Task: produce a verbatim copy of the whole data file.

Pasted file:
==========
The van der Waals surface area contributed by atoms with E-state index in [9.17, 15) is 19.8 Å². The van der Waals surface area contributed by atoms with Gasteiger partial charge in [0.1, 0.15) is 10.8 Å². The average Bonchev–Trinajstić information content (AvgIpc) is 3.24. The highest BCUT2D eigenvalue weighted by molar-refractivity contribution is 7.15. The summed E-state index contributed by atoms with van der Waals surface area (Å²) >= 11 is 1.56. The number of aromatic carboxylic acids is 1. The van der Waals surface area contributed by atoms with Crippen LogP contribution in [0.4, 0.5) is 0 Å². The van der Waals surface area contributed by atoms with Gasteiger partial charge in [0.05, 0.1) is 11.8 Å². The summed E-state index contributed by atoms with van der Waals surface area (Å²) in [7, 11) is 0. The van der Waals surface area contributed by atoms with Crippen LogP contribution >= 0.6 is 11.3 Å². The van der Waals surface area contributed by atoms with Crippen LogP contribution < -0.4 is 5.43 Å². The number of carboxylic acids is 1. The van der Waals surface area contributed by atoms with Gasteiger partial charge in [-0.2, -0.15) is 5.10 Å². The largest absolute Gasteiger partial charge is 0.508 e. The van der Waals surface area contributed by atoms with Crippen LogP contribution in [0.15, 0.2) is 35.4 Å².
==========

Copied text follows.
The van der Waals surface area contributed by atoms with E-state index in [9.17, 15) is 19.8 Å². The van der Waals surface area contributed by atoms with Gasteiger partial charge in [0.1, 0.15) is 10.8 Å². The average Bonchev–Trinajstić information content (AvgIpc) is 3.24. The highest BCUT2D eigenvalue weighted by molar-refractivity contribution is 7.15. The summed E-state index contributed by atoms with van der Waals surface area (Å²) >= 11 is 1.56. The number of aromatic carboxylic acids is 1. The van der Waals surface area contributed by atoms with Crippen LogP contribution in [0.4, 0.5) is 0 Å². The van der Waals surface area contributed by atoms with Gasteiger partial charge in [0.05, 0.1) is 11.8 Å². The summed E-state index contributed by atoms with van der Waals surface area (Å²) in [7, 11) is 0. The van der Waals surface area contributed by atoms with Crippen LogP contribution >= 0.6 is 11.3 Å². The van der Waals surface area contributed by atoms with Crippen LogP contribution < -0.4 is 5.43 Å². The number of carboxylic acids is 1. The van der Waals surface area contributed by atoms with Gasteiger partial charge in [-0.2, -0.15) is 5.10 Å². The largest absolute Gasteiger partial charge is 0.508 e. The van der Waals surface area contributed by atoms with Crippen LogP contribution in [0.15, 0.2) is 35.4 Å².